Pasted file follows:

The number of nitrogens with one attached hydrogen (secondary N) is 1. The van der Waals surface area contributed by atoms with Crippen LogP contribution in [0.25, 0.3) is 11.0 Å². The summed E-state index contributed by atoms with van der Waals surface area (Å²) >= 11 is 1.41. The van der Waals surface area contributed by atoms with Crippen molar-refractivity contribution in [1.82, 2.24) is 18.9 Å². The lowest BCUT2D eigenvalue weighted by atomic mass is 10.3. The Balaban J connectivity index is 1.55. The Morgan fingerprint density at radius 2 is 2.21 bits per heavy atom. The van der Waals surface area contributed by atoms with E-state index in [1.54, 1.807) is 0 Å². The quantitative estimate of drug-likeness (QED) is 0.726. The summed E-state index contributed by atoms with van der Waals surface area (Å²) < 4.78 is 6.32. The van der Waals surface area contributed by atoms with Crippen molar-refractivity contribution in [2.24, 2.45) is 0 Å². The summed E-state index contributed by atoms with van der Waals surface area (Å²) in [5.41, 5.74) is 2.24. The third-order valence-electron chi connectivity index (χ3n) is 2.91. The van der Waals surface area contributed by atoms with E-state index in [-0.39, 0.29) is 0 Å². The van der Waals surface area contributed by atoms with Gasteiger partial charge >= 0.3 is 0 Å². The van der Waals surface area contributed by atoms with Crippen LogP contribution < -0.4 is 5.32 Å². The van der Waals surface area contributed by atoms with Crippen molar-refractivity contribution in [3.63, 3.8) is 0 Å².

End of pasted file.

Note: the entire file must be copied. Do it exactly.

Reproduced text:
The number of nitrogens with one attached hydrogen (secondary N) is 1. The van der Waals surface area contributed by atoms with Crippen LogP contribution in [0.25, 0.3) is 11.0 Å². The summed E-state index contributed by atoms with van der Waals surface area (Å²) >= 11 is 1.41. The van der Waals surface area contributed by atoms with Crippen molar-refractivity contribution in [1.82, 2.24) is 18.9 Å². The lowest BCUT2D eigenvalue weighted by atomic mass is 10.3. The Balaban J connectivity index is 1.55. The Morgan fingerprint density at radius 2 is 2.21 bits per heavy atom. The van der Waals surface area contributed by atoms with E-state index in [1.54, 1.807) is 0 Å². The quantitative estimate of drug-likeness (QED) is 0.726. The summed E-state index contributed by atoms with van der Waals surface area (Å²) < 4.78 is 6.32. The van der Waals surface area contributed by atoms with Crippen molar-refractivity contribution in [2.24, 2.45) is 0 Å². The summed E-state index contributed by atoms with van der Waals surface area (Å²) in [5.41, 5.74) is 2.24. The third-order valence-electron chi connectivity index (χ3n) is 2.91. The van der Waals surface area contributed by atoms with E-state index in [-0.39, 0.29) is 0 Å². The van der Waals surface area contributed by atoms with Gasteiger partial charge >= 0.3 is 0 Å². The van der Waals surface area contributed by atoms with Crippen LogP contribution < -0.4 is 5.32 Å². The van der Waals surface area contributed by atoms with Crippen molar-refractivity contribution in [3.63, 3.8) is 0 Å².